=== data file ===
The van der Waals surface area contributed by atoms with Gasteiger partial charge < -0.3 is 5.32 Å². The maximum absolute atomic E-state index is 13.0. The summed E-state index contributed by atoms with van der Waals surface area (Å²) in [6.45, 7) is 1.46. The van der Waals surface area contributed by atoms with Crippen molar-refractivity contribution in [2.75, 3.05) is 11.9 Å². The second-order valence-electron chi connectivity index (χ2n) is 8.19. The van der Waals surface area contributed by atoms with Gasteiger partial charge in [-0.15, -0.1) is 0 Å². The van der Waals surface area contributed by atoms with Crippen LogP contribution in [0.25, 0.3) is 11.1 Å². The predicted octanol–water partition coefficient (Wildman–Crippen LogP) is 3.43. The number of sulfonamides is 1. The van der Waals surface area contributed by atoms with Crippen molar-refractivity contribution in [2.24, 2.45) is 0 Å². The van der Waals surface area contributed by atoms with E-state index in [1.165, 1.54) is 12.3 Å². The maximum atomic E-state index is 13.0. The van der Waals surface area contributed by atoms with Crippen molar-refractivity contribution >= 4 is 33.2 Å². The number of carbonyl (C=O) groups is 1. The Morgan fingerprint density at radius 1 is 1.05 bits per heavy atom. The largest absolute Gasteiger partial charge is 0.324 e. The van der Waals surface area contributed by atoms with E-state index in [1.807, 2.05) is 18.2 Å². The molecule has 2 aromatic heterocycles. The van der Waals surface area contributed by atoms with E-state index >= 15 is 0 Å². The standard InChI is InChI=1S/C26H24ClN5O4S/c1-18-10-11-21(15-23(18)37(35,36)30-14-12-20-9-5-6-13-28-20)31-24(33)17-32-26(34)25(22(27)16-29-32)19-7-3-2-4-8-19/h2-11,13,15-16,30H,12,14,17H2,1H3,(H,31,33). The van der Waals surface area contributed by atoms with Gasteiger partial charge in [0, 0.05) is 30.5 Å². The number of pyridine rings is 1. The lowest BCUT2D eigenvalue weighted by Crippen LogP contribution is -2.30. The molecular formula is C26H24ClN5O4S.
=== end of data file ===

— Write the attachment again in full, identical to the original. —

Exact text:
The van der Waals surface area contributed by atoms with Gasteiger partial charge < -0.3 is 5.32 Å². The maximum absolute atomic E-state index is 13.0. The summed E-state index contributed by atoms with van der Waals surface area (Å²) in [6.45, 7) is 1.46. The van der Waals surface area contributed by atoms with Crippen molar-refractivity contribution in [2.75, 3.05) is 11.9 Å². The second-order valence-electron chi connectivity index (χ2n) is 8.19. The van der Waals surface area contributed by atoms with Gasteiger partial charge in [-0.15, -0.1) is 0 Å². The van der Waals surface area contributed by atoms with Crippen LogP contribution in [0.25, 0.3) is 11.1 Å². The predicted octanol–water partition coefficient (Wildman–Crippen LogP) is 3.43. The number of sulfonamides is 1. The van der Waals surface area contributed by atoms with Crippen molar-refractivity contribution in [2.24, 2.45) is 0 Å². The van der Waals surface area contributed by atoms with E-state index in [1.165, 1.54) is 12.3 Å². The maximum atomic E-state index is 13.0. The van der Waals surface area contributed by atoms with Crippen molar-refractivity contribution >= 4 is 33.2 Å². The number of carbonyl (C=O) groups is 1. The Morgan fingerprint density at radius 1 is 1.05 bits per heavy atom. The largest absolute Gasteiger partial charge is 0.324 e. The van der Waals surface area contributed by atoms with E-state index in [1.807, 2.05) is 18.2 Å². The molecule has 2 aromatic heterocycles. The van der Waals surface area contributed by atoms with E-state index >= 15 is 0 Å². The standard InChI is InChI=1S/C26H24ClN5O4S/c1-18-10-11-21(15-23(18)37(35,36)30-14-12-20-9-5-6-13-28-20)31-24(33)17-32-26(34)25(22(27)16-29-32)19-7-3-2-4-8-19/h2-11,13,15-16,30H,12,14,17H2,1H3,(H,31,33). The van der Waals surface area contributed by atoms with Gasteiger partial charge in [0, 0.05) is 30.5 Å². The number of pyridine rings is 1. The lowest BCUT2D eigenvalue weighted by Crippen LogP contribution is -2.30. The molecular formula is C26H24ClN5O4S.